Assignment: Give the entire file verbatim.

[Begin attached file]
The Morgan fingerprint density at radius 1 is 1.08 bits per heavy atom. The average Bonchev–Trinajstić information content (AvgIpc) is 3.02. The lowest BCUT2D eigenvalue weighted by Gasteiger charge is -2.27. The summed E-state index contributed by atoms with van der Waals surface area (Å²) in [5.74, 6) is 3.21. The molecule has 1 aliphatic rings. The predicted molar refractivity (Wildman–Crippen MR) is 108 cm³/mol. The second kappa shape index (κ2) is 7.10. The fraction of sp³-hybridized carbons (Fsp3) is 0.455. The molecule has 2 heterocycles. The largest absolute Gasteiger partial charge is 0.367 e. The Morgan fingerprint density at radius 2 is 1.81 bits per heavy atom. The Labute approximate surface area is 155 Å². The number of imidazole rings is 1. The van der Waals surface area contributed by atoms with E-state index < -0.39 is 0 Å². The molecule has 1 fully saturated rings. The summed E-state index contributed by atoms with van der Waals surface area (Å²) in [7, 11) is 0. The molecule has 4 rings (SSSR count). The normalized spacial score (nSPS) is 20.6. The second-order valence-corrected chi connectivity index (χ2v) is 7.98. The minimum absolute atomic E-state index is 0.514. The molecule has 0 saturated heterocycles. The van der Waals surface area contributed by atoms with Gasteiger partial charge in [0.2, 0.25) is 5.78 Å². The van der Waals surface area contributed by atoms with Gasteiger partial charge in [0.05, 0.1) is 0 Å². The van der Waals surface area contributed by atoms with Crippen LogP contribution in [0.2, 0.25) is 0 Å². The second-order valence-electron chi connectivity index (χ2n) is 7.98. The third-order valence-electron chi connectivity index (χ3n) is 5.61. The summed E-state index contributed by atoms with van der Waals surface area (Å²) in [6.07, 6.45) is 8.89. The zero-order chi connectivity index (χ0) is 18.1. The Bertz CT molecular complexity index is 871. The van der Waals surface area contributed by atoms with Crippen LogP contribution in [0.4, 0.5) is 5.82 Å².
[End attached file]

The Morgan fingerprint density at radius 1 is 1.08 bits per heavy atom. The average Bonchev–Trinajstić information content (AvgIpc) is 3.02. The lowest BCUT2D eigenvalue weighted by Gasteiger charge is -2.27. The summed E-state index contributed by atoms with van der Waals surface area (Å²) in [5.74, 6) is 3.21. The molecule has 1 aliphatic rings. The predicted molar refractivity (Wildman–Crippen MR) is 108 cm³/mol. The second kappa shape index (κ2) is 7.10. The fraction of sp³-hybridized carbons (Fsp3) is 0.455. The molecule has 2 heterocycles. The largest absolute Gasteiger partial charge is 0.367 e. The Morgan fingerprint density at radius 2 is 1.81 bits per heavy atom. The Labute approximate surface area is 155 Å². The number of imidazole rings is 1. The van der Waals surface area contributed by atoms with E-state index < -0.39 is 0 Å². The molecule has 1 fully saturated rings. The summed E-state index contributed by atoms with van der Waals surface area (Å²) in [7, 11) is 0. The molecule has 4 rings (SSSR count). The normalized spacial score (nSPS) is 20.6. The second-order valence-corrected chi connectivity index (χ2v) is 7.98. The minimum absolute atomic E-state index is 0.514. The molecule has 0 saturated heterocycles. The van der Waals surface area contributed by atoms with Gasteiger partial charge in [0.2, 0.25) is 5.78 Å². The van der Waals surface area contributed by atoms with Gasteiger partial charge in [0.05, 0.1) is 0 Å². The van der Waals surface area contributed by atoms with Crippen LogP contribution in [0.2, 0.25) is 0 Å². The second-order valence-electron chi connectivity index (χ2n) is 7.98. The third-order valence-electron chi connectivity index (χ3n) is 5.61. The summed E-state index contributed by atoms with van der Waals surface area (Å²) in [6.07, 6.45) is 8.89. The zero-order chi connectivity index (χ0) is 18.1. The Bertz CT molecular complexity index is 871. The van der Waals surface area contributed by atoms with Crippen LogP contribution in [0.4, 0.5) is 5.82 Å².